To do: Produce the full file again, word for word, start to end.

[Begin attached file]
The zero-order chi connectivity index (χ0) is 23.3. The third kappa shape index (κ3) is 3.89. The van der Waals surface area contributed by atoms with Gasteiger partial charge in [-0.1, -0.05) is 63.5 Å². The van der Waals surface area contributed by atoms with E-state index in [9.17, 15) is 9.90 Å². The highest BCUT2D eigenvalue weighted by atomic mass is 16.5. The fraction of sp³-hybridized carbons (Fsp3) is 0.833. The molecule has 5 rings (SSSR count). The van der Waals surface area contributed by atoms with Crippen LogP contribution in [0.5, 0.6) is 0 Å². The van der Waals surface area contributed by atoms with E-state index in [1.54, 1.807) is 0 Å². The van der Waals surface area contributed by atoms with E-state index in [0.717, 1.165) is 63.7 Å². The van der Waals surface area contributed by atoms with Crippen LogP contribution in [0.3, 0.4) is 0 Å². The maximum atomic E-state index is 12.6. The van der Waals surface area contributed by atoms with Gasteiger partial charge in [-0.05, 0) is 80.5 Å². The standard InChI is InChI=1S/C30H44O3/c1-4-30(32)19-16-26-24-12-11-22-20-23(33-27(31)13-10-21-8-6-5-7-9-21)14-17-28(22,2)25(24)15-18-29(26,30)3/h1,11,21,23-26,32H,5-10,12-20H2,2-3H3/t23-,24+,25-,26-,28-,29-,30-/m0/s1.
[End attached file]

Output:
The zero-order chi connectivity index (χ0) is 23.3. The third kappa shape index (κ3) is 3.89. The van der Waals surface area contributed by atoms with Gasteiger partial charge in [-0.1, -0.05) is 63.5 Å². The van der Waals surface area contributed by atoms with E-state index in [9.17, 15) is 9.90 Å². The highest BCUT2D eigenvalue weighted by atomic mass is 16.5. The fraction of sp³-hybridized carbons (Fsp3) is 0.833. The molecule has 5 rings (SSSR count). The van der Waals surface area contributed by atoms with Crippen LogP contribution in [0.5, 0.6) is 0 Å². The van der Waals surface area contributed by atoms with E-state index in [1.54, 1.807) is 0 Å². The van der Waals surface area contributed by atoms with E-state index in [0.717, 1.165) is 63.7 Å². The van der Waals surface area contributed by atoms with Crippen LogP contribution in [0.3, 0.4) is 0 Å². The maximum atomic E-state index is 12.6. The van der Waals surface area contributed by atoms with Gasteiger partial charge in [-0.05, 0) is 80.5 Å². The standard InChI is InChI=1S/C30H44O3/c1-4-30(32)19-16-26-24-12-11-22-20-23(33-27(31)13-10-21-8-6-5-7-9-21)14-17-28(22,2)25(24)15-18-29(26,30)3/h1,11,21,23-26,32H,5-10,12-20H2,2-3H3/t23-,24+,25-,26-,28-,29-,30-/m0/s1.